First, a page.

Friday, June 29, 2018
Easy, Moses, Bisket and Pintus Help Foley Find a Dog Among Apes
One morning this week I came upon my good friend Easy the Weimaraner. He was on the dock doing one of his DIY projects. He loves these endeavors. It is a tribute to his parents who gloriously undertook many such projects and spectacularly failed at most of them.
“What you are planning to do once you have it built?” I asked Easy.
“I don’t know, maybe just float around.”
We heard barking and saw our buddy Bisket running down the hill. “Is that a boat?” he asked. We informed him it was. “Have you heard about the dog who went the wrong way off the Bridge and is now living in the jungle?” We said we hadn’t. Bisket told us he knew someone who did and ran off. I looked at Easy and shrugged.
He came back with Moses. He has been at the Bridge longer than any other friend. “Yes,” Moses said. “I have heard of the dog Bisket mentioned. We have never had a boat that could take us that far down river, but this boat,” he put a paw on Easy’s shoulder, “just might get us there.” It was hard to tell, but I think Easy was blushing.
We had not noticed that Bisket had run off again. When he came back, he brought Pintus. “We are getting in Easy’s boat and going south to find the dog that lives with the apes,” Bisket explained to Pintus. “And since you lived south of the border we thought you could be our guide.”
“Well,” Pintus spoke carefully. “I do think this is a bit of racial profiling but if it Iets me go on the boat and it moves the story along I will be happy to do it.”
We headed down the river. Being an Easy DIY project, the boat leaked and we had to bail which made us not see the waterfall. We fell over it but luckily the boat landed upright, and we were able to land on it.
Then we floated ashore. Pintus said the waterfall dropped us into the jungle. We could hear the animals screeching around us. Moses and Pintus went first to blaze the trail. Easy and Bisket were next. They were big dogs and quickly went through the brush, but I kept having it snapped back in my face so Easy said I could ride him. I felt like an important jungle leader or a monkey on an elephant; I couldn’t tell which.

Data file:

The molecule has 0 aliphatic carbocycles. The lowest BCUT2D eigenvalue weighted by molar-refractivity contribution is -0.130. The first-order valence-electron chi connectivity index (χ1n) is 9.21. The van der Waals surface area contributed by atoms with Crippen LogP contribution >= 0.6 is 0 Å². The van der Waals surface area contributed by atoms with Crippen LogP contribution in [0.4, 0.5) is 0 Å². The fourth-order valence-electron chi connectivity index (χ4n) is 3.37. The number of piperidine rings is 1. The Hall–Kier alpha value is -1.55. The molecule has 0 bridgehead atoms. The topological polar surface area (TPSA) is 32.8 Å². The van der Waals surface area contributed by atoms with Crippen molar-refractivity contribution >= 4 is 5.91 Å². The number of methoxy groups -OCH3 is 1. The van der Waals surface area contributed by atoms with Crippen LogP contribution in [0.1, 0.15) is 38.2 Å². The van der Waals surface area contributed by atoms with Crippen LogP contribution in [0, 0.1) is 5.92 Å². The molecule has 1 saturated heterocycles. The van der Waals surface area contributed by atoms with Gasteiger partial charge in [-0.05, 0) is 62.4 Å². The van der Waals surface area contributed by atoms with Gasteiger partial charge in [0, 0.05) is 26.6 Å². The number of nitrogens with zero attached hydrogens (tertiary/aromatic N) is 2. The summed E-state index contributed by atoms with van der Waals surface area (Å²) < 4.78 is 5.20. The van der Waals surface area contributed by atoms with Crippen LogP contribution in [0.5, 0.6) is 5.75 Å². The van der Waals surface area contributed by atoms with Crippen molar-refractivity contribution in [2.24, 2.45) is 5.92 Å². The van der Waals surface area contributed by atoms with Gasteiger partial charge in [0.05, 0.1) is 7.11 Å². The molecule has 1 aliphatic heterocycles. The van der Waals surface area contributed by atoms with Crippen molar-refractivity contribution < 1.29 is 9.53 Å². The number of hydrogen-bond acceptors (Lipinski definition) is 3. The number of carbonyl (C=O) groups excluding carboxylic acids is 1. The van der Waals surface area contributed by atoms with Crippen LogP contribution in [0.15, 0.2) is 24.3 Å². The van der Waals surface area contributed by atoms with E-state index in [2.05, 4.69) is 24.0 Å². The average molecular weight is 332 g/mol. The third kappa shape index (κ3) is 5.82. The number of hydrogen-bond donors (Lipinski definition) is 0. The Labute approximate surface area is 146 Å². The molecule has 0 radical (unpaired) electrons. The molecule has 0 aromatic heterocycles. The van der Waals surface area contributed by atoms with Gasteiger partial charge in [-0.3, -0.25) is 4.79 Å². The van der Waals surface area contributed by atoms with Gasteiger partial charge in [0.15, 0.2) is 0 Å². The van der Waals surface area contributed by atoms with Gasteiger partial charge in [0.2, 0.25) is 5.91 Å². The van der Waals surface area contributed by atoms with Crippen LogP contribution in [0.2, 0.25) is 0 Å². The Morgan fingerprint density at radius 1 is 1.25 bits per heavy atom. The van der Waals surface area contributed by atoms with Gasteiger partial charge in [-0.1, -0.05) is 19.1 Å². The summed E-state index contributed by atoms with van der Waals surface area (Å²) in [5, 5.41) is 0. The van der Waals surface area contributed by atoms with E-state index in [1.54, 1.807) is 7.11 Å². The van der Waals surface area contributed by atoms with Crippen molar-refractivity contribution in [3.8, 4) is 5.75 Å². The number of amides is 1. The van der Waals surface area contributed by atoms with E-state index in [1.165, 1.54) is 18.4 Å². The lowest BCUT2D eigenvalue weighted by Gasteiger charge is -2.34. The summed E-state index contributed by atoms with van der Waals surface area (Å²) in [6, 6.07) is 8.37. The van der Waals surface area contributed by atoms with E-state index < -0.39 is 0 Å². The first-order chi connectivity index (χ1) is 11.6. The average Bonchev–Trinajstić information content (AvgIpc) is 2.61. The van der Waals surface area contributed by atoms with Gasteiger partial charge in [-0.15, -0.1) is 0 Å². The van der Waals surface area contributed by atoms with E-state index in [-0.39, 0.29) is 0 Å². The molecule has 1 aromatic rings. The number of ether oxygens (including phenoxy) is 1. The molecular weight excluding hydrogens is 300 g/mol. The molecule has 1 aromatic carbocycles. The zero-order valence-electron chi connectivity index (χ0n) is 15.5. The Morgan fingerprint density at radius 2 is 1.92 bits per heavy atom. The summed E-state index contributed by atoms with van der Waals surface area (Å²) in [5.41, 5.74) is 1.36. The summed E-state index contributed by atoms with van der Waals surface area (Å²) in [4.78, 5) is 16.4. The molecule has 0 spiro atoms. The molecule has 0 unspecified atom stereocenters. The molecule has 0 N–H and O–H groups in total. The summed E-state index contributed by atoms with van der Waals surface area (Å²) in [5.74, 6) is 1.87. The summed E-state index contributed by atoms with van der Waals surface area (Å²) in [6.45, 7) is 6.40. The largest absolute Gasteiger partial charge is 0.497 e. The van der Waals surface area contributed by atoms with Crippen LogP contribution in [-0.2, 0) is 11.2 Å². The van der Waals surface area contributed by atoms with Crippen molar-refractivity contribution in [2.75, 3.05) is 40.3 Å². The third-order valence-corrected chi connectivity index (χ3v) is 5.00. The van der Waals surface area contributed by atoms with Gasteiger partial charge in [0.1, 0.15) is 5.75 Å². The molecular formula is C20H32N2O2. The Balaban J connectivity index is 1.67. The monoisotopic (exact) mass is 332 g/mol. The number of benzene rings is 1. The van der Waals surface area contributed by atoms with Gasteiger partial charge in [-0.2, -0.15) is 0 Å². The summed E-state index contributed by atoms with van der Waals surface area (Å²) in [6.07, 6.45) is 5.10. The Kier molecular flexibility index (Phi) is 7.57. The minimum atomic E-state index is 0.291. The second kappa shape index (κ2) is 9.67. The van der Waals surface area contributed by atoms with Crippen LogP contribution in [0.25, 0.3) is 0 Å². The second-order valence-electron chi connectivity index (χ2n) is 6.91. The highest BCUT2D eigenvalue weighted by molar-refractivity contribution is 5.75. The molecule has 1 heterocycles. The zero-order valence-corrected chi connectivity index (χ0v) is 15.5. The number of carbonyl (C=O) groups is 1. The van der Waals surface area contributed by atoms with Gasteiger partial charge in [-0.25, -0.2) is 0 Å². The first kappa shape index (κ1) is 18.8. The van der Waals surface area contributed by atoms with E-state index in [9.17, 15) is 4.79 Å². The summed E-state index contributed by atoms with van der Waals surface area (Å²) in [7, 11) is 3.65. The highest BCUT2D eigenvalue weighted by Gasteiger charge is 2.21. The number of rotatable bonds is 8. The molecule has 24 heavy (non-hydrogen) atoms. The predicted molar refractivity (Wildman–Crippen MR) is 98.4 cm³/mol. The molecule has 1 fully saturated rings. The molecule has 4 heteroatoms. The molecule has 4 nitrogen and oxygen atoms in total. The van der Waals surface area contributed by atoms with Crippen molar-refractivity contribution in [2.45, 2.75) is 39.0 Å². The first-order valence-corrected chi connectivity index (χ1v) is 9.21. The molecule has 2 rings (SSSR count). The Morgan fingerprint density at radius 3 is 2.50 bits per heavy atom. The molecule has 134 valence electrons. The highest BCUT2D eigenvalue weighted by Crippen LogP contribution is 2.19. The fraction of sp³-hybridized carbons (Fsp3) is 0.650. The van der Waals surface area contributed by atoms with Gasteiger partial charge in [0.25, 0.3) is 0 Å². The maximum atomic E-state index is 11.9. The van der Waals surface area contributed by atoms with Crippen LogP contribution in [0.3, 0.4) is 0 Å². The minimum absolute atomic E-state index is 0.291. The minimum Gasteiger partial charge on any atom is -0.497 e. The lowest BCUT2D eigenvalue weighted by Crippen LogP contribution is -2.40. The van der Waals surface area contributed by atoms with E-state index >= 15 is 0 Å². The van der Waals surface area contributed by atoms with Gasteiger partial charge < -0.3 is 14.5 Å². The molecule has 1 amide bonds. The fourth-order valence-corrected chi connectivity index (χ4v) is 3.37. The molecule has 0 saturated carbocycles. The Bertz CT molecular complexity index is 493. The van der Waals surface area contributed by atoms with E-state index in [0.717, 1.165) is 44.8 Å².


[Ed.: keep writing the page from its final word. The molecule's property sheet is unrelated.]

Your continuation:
We came upon a family of apes, and we were passing through respectfully when we heard barking. In the middle of the pack of apes was a collie, sitting up on its back legs like an ape. We stopped.
I rode Easy over to the pack and introduced myself. “What is your name?” I asked the collie.
“I am Mali,” the collies said. “I am a prince in the ape family.”
“You look like a dog,” Bisket, who had followed us over with our three friends, said.
Mali growled at us. “I was born a dog, but I never felt like one. I was given families to live with, but I always ran off. I was born free and will always be free.”
Behind the pack, some lions began to assemble. You have to be careful with them. They are like kitties who can kick your ass.
“Maybe you would like to come back with us and try living like a dog,” Pintus said.
“No, I am not a dog, I am an ape,” Mali insisted.
We started barking, and the apes started screeching and then Moses, who is the wisest amongst us, quieted everyone and looked at Mali. “Are you an ape?” Moses asked.
Mali said he was.
“Then we must respect his decision,” Moses said. “If he says he is an ape then he is an ape.” He then hugged Mali.
We realized that Moses was right We joined in the hug and then spent the day with the apes as we watched Mali swing through the trees and then he taught us how to do it. I didn’t do well because I have short arms but Biskit and Easy were great at it.
At the end of the day, we left Mali and told him he could visit us anytime. We went back up the river and had to fly up the waterfall. We got home and slept on the river bank. Before I fell asleep, I thanked Moses for teaching me if a soul doesn’t want to be a dog they don’t have to be a dog.
It is a lesson for us all.